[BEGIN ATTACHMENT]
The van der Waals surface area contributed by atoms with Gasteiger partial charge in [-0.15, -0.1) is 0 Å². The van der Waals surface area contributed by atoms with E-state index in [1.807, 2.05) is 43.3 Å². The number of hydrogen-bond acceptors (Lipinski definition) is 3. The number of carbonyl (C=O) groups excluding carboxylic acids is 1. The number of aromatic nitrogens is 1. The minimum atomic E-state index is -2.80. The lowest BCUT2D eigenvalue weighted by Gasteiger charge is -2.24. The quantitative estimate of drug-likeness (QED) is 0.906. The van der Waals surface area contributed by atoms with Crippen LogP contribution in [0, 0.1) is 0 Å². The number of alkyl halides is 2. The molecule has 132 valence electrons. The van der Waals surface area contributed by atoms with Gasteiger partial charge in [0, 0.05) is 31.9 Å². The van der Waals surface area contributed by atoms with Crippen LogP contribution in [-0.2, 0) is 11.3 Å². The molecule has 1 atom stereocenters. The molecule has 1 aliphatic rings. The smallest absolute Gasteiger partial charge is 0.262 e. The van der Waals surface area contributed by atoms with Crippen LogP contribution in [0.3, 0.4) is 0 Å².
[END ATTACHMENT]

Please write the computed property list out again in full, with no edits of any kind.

The van der Waals surface area contributed by atoms with Gasteiger partial charge in [-0.15, -0.1) is 0 Å². The van der Waals surface area contributed by atoms with E-state index in [1.807, 2.05) is 43.3 Å². The number of hydrogen-bond acceptors (Lipinski definition) is 3. The number of carbonyl (C=O) groups excluding carboxylic acids is 1. The number of aromatic nitrogens is 1. The minimum atomic E-state index is -2.80. The lowest BCUT2D eigenvalue weighted by Gasteiger charge is -2.24. The quantitative estimate of drug-likeness (QED) is 0.906. The van der Waals surface area contributed by atoms with Crippen LogP contribution in [0, 0.1) is 0 Å². The number of alkyl halides is 2. The molecule has 132 valence electrons. The van der Waals surface area contributed by atoms with Gasteiger partial charge in [0, 0.05) is 31.9 Å². The van der Waals surface area contributed by atoms with Crippen LogP contribution in [-0.2, 0) is 11.3 Å². The molecule has 1 atom stereocenters. The molecule has 1 aliphatic rings. The smallest absolute Gasteiger partial charge is 0.262 e. The van der Waals surface area contributed by atoms with Crippen LogP contribution in [0.3, 0.4) is 0 Å².